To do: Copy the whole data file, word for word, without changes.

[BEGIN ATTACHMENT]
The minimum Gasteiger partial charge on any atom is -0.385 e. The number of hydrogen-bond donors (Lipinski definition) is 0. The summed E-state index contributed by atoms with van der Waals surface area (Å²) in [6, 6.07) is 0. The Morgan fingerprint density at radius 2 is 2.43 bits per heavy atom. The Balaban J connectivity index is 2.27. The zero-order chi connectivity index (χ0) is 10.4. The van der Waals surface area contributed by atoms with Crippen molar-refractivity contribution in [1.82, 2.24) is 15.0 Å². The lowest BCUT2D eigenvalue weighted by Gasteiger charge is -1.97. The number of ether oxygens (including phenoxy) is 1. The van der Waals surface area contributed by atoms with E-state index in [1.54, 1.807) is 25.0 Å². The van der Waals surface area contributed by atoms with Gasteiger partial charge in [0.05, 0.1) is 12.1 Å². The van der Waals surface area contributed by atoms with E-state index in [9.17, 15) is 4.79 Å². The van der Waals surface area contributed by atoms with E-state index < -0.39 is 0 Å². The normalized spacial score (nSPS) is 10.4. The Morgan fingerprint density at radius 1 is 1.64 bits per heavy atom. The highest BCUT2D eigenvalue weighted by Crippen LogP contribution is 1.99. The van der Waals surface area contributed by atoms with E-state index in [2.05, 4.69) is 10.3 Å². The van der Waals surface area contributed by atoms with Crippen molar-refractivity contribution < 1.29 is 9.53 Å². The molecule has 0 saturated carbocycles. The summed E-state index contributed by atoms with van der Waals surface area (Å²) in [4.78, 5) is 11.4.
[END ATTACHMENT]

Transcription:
The minimum Gasteiger partial charge on any atom is -0.385 e. The number of hydrogen-bond donors (Lipinski definition) is 0. The summed E-state index contributed by atoms with van der Waals surface area (Å²) in [6, 6.07) is 0. The Morgan fingerprint density at radius 2 is 2.43 bits per heavy atom. The Balaban J connectivity index is 2.27. The zero-order chi connectivity index (χ0) is 10.4. The van der Waals surface area contributed by atoms with Crippen molar-refractivity contribution in [1.82, 2.24) is 15.0 Å². The lowest BCUT2D eigenvalue weighted by Gasteiger charge is -1.97. The number of ether oxygens (including phenoxy) is 1. The van der Waals surface area contributed by atoms with E-state index in [1.54, 1.807) is 25.0 Å². The van der Waals surface area contributed by atoms with Gasteiger partial charge in [0.05, 0.1) is 12.1 Å². The van der Waals surface area contributed by atoms with E-state index in [9.17, 15) is 4.79 Å². The van der Waals surface area contributed by atoms with E-state index < -0.39 is 0 Å². The normalized spacial score (nSPS) is 10.4. The Morgan fingerprint density at radius 1 is 1.64 bits per heavy atom. The highest BCUT2D eigenvalue weighted by Crippen LogP contribution is 1.99. The van der Waals surface area contributed by atoms with E-state index in [2.05, 4.69) is 10.3 Å². The van der Waals surface area contributed by atoms with Crippen molar-refractivity contribution < 1.29 is 9.53 Å². The molecule has 0 saturated carbocycles. The summed E-state index contributed by atoms with van der Waals surface area (Å²) in [4.78, 5) is 11.4.